Upset The Rhythm

L.A.'s 'Drum-n-shout' band Foot Village holler and beat a cacophony of their DIY melodies

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Last time Los Angeles' Foot Village built an imaginary world with just drums and vocals it came out as a distinct sort of chaos; the human-centered rules of their made-up village are bashed out with an oblique approach to song forms. They occupy a particularly loud corner of The Smell-related DIY with a reckless sense of fun. On their new 'Anti-Magic' LP their yelps and screams take on a few more melodies and those strong ideologies get bolstered by even more fervor, insanity, but most of all humour. They've crafted a fantasy novel-recalling world of politics, anarchy and nudity but amongst all the depravity are solid senses of cultural response, DIY ethos and massively catchy songs. We talked to these LA underground heavies (citizens Brian Miller, Grace Lee, Dan Rowan and Josh Taylor) on account of their new Upset The Rhythm released album.

Dazed Digital: How would you describe Foot Village and what you stand for?
Dan Rowan & Brian Miller: Loudest Acoustic Rock Band Ever.
Josh Taylor: I agree with Dan although I also disagree. We always get lumped into a sort of hippy drum circle jumble and just the word acoustic adds wood to that fire. don't get me wrong, I love hippies and the concept of drum circles rules but in reality they really are just annoying and I hate them. ugh, drums circles suck! But drums rule! Where is the balance?
Grace Lee: It's the line between fantasy and love. It's energy in the form of four people in this crazy big world of excess and want. What we (we = I = Grace) want is energy blazened with a fucked up fun time, like when a bouncey house collapses to the side and people are sliding on top of you, crushing you, but the only thing you can do is try to breath but can't because your hysterically laughing so you can't breath.

DD: At times Friendship Nation's drums came out almost like guitars; it was weird almost hearing melodies in each one respectively. Did you guys tried to further these dynamics on Anti-Magic?
Brian Miller: I think this phenom comes from cramming 4 poorly tuned drum kits of very poor quality into 2 speakers. While I can't say that we are specifically working on this, I personally am always working on making my drums crappier while the rest of the band works on making their drums classier, so that dynamic must only be getting weirder.
Dan Rowan: We already decided that if we ever "went electric" that I'd stil be playing drums. Hopefully not electronic drums though.
Josh Taylor: You pretty much nailed what we try to do. It would be so boring if we all played the same part or just added little fills into a main drumbeat (there is that drum circle concept again!) so we tend to take on other “instruments” in our arrangements. I like to be the bass guitar in the band although Grace is a much better bass player than me. Dan rules at the drums so he is usually the drummer and Brian gets to be the sexy lead singer.

DD: There's a big element of cultural and political response with your music; do you feel increasingly inspired to work his way?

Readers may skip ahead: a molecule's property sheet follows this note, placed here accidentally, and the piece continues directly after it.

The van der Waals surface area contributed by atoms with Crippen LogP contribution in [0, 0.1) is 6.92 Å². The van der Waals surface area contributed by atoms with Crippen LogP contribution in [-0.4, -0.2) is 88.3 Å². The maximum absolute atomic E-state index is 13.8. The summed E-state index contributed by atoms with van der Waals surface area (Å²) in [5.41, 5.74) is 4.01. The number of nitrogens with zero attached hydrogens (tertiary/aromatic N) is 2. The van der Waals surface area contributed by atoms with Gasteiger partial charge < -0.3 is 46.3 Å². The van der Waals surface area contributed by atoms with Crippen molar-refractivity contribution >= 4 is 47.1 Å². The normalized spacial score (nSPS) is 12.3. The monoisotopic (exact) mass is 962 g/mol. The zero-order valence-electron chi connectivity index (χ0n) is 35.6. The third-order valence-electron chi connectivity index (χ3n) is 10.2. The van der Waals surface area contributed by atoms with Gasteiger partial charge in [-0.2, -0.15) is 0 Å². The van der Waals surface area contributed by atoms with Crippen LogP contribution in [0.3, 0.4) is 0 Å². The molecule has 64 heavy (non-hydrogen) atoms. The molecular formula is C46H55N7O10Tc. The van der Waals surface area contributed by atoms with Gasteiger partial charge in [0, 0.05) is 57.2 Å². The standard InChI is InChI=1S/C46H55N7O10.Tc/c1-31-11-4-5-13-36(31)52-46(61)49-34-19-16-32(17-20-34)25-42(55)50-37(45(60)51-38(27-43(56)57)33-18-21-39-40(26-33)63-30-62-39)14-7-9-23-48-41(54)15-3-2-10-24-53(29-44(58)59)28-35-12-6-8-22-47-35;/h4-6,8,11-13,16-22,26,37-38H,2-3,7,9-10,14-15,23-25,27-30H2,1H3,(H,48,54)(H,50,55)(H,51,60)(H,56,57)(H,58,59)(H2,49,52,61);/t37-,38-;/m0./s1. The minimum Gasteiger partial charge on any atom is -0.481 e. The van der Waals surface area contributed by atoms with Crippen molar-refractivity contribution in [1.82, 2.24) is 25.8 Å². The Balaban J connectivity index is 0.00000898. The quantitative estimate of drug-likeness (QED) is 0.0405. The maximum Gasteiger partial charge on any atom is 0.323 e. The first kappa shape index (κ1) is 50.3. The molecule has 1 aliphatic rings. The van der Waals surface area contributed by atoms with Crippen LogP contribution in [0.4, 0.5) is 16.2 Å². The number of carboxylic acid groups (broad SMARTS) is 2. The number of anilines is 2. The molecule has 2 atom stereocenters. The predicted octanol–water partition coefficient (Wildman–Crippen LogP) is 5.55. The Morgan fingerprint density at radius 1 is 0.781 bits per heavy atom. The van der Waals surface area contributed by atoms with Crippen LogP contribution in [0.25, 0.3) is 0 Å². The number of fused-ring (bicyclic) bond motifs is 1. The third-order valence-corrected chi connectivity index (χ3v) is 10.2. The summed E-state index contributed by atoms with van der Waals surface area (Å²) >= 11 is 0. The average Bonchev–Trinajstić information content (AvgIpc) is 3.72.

Brian Miller: 'Anti-Magic' is pretty big effort in this direction (at least as much as one can while still being fun... we're hardly Rage Against the Machine) but post-A-M stuff has been taking a distinct "party on" direction. Then again, "Fight For Your Right To Party" is a sick political anthem.

DD: What's up with all the nudity? Is it along the same ethos as your track "Urination"? i. e. everyone has the right to urinate in public?
Brian Miller: Of course, everyone has the right to pee. Sadly, all that pee and morning dumps get washed straight into the ocean, and our oceans are suffering because of that (along with lots of fast food cups, Frito chip bags and the like). So yes everyone has the right, but it's really a comment on how (for me at least) public agencies need to spend more resources on providing decent facilities. But the nudity, yes nudity is great. It's really nice when my roommates are on out of town so I can walk around naked or in my briefs. Saves laundry detergent and electric bill. I imagine everyone does that...but only in private. That's too bad. Not that I want to live in a colony, but privacy really brings out who we are and wouldn't that be fun and really scary to knows those things about people, like how big is your cock or how pink is that labia!

DD: I like how a lot of the lyrical content gets back down to basics in this way, like, shouting ideologies in a simple way; seems necessary in our current times.
Brian Miller: I get most of my sincere philosophical and ethical training from comic books. I'm especially into Geoff Johns lately, who has a knack for delivering some pretty intense ideas about existence with true Golden Age simplicity. I would be flattered if anyone thought our shouted ideologies came even close to Johns' level of genius.

DD: How do you find the DIY scene in Los Angeles these days now that its a bit more well-known?
Josh Taylor: Totally the same. The kids rule in every aspect of it all! The shows are always fun and the people who run the shows are amazing! Nobody has a big head and it totally rules! Los Angeles is as awesome as Denver!

Brian Miller: Honestly, I wish that kids were more adventurous these days. The more well known LA acts can pack shows, but just a few years ago almost any show at the Smell would bring in a decent size audience of people wondering what's up with these weird bands. Fortunately, shows are still fun and rarely feel stuck-up. So the attitude is right.
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